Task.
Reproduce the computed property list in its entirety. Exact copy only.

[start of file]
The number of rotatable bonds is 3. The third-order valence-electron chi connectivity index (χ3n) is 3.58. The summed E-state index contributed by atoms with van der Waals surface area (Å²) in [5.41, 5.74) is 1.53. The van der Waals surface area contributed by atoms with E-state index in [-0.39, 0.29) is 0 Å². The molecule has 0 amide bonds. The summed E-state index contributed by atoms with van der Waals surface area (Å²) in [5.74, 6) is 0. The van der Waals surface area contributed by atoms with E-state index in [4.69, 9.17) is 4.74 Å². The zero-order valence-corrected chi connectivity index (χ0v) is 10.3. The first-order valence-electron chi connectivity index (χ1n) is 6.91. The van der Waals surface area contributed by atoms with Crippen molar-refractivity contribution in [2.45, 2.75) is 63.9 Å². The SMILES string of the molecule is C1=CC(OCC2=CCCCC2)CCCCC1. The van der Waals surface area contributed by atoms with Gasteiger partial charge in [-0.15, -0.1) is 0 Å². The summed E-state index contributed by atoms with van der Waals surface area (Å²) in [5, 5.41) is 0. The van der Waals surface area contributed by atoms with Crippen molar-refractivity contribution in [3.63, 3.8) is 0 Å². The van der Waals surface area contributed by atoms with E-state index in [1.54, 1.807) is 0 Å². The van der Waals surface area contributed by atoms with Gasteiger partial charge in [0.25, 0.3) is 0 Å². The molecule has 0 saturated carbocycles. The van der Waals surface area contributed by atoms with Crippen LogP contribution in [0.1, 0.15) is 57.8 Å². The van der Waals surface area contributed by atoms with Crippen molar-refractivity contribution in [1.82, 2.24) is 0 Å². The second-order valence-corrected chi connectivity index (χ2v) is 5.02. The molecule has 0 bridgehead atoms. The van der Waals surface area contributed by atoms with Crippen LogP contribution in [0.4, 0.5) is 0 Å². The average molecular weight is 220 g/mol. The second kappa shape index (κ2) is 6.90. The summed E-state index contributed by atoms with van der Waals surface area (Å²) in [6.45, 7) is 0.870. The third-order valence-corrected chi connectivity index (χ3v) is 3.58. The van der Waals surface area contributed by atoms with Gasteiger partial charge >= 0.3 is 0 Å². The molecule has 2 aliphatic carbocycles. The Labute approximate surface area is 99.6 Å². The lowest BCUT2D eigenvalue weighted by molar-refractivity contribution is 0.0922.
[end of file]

The number of rotatable bonds is 3. The third-order valence-electron chi connectivity index (χ3n) is 3.58. The summed E-state index contributed by atoms with van der Waals surface area (Å²) in [5.41, 5.74) is 1.53. The van der Waals surface area contributed by atoms with E-state index in [-0.39, 0.29) is 0 Å². The molecule has 0 amide bonds. The summed E-state index contributed by atoms with van der Waals surface area (Å²) in [5.74, 6) is 0. The van der Waals surface area contributed by atoms with E-state index in [4.69, 9.17) is 4.74 Å². The zero-order valence-corrected chi connectivity index (χ0v) is 10.3. The first-order valence-electron chi connectivity index (χ1n) is 6.91. The van der Waals surface area contributed by atoms with Crippen molar-refractivity contribution in [2.45, 2.75) is 63.9 Å². The SMILES string of the molecule is C1=CC(OCC2=CCCCC2)CCCCC1. The van der Waals surface area contributed by atoms with Gasteiger partial charge in [-0.15, -0.1) is 0 Å². The summed E-state index contributed by atoms with van der Waals surface area (Å²) in [5, 5.41) is 0. The van der Waals surface area contributed by atoms with Crippen molar-refractivity contribution in [3.63, 3.8) is 0 Å². The van der Waals surface area contributed by atoms with E-state index in [1.54, 1.807) is 0 Å². The van der Waals surface area contributed by atoms with Gasteiger partial charge in [0.25, 0.3) is 0 Å². The molecule has 0 saturated carbocycles. The van der Waals surface area contributed by atoms with Crippen LogP contribution in [0.1, 0.15) is 57.8 Å². The van der Waals surface area contributed by atoms with Crippen molar-refractivity contribution in [1.82, 2.24) is 0 Å². The second-order valence-corrected chi connectivity index (χ2v) is 5.02. The molecule has 0 bridgehead atoms. The van der Waals surface area contributed by atoms with Crippen LogP contribution in [0.4, 0.5) is 0 Å². The average molecular weight is 220 g/mol. The second kappa shape index (κ2) is 6.90. The summed E-state index contributed by atoms with van der Waals surface area (Å²) in [6.45, 7) is 0.870. The third-order valence-corrected chi connectivity index (χ3v) is 3.58. The van der Waals surface area contributed by atoms with Gasteiger partial charge >= 0.3 is 0 Å². The molecule has 2 aliphatic carbocycles. The Labute approximate surface area is 99.6 Å². The lowest BCUT2D eigenvalue weighted by molar-refractivity contribution is 0.0922.